According to Washington State Code as stated in Darrington School District Policy, all “parents of any child eight years of age and under eighteen years of age shall cause such child to attend school, and such child shall have the responsibility to and therefore shall attend for the full time when such school may be in session unless the child is enrolled in an approved private school, an educational center as provided in chapter 28A.205 RCW, or is receiving home-based instruction. Parents of any child six or seven years old, who have enrolled the child in school, shall cause the child to attend school for the full time when such school may be in session, unless the child is formally withdrawn from enrollment by the parents.” The superintendent may grant exceptions under certain specified conditions. According to the statute as stated in policy, “any law enforcement officer authorized to make arrests can take a truant child into custody without a warrant and must then deliver the child to the parent or to the school.”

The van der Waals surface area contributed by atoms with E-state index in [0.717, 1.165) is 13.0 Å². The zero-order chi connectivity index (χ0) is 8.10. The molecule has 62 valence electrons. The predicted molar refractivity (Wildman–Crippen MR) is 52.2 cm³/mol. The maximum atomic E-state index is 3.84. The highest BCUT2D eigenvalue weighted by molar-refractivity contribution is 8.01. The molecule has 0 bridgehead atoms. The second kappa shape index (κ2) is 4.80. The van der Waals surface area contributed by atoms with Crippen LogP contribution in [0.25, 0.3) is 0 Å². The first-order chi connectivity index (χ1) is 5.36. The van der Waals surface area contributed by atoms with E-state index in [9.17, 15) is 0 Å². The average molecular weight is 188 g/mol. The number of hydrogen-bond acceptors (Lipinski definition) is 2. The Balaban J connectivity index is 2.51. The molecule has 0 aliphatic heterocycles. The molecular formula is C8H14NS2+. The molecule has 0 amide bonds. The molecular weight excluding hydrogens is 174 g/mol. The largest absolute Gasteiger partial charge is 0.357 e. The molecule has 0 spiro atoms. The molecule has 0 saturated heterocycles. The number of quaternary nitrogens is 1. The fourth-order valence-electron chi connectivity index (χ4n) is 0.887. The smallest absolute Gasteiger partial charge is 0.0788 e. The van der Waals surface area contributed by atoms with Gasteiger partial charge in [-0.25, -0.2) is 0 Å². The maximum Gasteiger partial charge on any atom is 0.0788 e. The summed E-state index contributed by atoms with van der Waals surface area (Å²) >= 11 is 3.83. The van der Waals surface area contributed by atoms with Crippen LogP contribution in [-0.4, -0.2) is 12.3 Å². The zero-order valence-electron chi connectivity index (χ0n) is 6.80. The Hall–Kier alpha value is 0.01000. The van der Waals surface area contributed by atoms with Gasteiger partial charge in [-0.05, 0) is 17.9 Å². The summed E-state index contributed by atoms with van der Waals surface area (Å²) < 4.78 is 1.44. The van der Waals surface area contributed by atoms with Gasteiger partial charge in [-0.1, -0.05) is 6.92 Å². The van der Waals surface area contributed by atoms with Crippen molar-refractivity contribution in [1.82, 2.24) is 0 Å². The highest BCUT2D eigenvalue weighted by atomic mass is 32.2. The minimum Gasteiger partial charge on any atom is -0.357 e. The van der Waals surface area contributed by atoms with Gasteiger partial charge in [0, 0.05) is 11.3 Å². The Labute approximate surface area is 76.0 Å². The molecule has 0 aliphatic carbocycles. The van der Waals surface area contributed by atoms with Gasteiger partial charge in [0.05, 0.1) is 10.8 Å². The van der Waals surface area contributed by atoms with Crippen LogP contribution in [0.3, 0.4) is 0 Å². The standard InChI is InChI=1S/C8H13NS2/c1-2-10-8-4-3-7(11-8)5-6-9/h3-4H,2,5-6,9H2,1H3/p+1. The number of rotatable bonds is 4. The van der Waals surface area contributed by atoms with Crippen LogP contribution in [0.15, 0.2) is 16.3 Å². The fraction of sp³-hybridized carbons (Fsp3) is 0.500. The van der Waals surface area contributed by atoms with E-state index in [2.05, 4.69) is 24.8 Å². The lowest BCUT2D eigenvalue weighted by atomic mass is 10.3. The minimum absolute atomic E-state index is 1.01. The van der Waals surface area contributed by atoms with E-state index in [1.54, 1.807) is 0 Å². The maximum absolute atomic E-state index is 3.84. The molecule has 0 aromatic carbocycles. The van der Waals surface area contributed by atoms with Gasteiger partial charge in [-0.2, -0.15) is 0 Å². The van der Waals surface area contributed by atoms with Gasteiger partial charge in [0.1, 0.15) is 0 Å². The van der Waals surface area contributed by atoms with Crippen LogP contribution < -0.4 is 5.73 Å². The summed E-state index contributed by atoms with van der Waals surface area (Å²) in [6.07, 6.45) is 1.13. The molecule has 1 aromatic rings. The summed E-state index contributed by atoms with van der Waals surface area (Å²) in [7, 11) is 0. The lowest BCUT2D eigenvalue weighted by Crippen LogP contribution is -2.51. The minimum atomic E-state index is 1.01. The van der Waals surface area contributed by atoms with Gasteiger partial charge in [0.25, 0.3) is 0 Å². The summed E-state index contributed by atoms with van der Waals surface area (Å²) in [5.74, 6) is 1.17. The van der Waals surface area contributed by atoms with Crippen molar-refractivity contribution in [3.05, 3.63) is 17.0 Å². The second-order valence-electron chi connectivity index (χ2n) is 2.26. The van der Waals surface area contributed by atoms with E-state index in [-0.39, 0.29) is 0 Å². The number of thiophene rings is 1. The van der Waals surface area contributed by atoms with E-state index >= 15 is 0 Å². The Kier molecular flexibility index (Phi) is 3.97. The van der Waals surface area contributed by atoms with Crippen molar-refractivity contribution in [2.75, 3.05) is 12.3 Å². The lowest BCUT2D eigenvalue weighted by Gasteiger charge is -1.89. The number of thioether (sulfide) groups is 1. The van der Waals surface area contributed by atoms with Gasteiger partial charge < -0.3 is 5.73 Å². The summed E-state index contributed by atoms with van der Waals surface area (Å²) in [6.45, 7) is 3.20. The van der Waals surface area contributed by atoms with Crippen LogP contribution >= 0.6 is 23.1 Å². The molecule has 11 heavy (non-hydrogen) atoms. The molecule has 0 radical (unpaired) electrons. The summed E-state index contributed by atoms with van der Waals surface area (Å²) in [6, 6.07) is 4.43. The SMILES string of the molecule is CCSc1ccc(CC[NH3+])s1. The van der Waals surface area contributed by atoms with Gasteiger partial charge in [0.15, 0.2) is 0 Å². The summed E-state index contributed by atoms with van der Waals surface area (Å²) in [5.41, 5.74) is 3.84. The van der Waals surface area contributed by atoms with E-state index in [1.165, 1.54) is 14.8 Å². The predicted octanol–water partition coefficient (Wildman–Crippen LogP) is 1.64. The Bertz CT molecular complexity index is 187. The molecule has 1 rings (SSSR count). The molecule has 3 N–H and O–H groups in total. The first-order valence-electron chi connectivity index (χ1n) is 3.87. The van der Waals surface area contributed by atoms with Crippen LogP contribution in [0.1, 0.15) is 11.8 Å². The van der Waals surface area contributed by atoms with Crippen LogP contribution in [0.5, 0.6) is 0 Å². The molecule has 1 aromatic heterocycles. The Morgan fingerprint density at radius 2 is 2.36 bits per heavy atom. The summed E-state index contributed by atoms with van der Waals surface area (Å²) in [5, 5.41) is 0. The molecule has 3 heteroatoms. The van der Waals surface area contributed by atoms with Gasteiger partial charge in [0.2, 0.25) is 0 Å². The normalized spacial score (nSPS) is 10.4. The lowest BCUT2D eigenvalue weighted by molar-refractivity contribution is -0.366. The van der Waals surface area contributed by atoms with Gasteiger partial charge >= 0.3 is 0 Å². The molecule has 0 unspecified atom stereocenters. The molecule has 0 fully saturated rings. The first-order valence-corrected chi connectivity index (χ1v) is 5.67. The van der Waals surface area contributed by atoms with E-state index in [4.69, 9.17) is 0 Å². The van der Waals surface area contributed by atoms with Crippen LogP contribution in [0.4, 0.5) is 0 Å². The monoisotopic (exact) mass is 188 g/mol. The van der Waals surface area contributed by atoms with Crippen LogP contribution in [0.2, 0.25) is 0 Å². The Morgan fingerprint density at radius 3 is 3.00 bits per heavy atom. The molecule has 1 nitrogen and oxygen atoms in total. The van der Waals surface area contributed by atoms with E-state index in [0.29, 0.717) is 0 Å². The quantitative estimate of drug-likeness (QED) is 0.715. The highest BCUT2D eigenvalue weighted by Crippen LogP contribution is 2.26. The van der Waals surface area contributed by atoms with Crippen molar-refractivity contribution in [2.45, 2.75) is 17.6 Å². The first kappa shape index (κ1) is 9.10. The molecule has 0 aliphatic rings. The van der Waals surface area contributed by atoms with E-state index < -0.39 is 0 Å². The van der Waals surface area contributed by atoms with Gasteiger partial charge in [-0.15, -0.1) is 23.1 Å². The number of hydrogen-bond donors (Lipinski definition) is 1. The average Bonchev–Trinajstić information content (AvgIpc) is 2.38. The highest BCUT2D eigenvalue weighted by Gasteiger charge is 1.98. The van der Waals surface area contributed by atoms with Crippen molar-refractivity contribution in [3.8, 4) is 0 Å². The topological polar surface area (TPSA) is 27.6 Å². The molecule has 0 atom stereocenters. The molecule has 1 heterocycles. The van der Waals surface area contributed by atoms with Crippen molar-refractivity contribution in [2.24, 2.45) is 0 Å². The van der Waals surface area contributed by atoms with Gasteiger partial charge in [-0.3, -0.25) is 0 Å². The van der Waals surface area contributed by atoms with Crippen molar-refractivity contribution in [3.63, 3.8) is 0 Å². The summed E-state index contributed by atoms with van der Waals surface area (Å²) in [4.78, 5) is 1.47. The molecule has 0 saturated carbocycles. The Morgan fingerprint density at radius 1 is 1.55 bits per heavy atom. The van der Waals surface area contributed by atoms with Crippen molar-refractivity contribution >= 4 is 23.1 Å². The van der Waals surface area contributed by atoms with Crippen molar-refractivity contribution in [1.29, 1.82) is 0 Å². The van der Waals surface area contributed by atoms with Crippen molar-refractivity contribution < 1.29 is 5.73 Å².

Nondiscrimination Policy

The Darrington School District complies with all state and federal rules and regulations and does not discriminate on the basis of race, color, national origin (including language), sex, sexual orientation including gender expression or identity, creed, religion, age, veteran or military status, disability, or the use of a trained guide dog or service animal by a person with a disability. This holds true for all district employment and for all students who are interested in participation in educational programs and/or extracurricular activities. Inquiries regarding compliance and/or grievance procedures may be directed to the school district coordinator for Title IX/Chapter RCW 28A.640, Mr. Cory Ross, and Harassment, Intimidation, Bullying Ms. Linne Haywood, 360-436-1140,  or at Darrington School District, P.O. Box 27, Darrington, WA 98241.

Combat Bullying

At Darrington we believe in working together with parents to combat bullying. We know this problem isn’t confined to school grounds. Bullying at school affects and is affected by what happens at home between siblings, what happens in the neighborhood, and what happens when kids go online. We must work together to take immediate action, whether a child bullies, is a victim of bullying, or is a witness to bullying. Here are ten actions you can take to help counter bullying at school.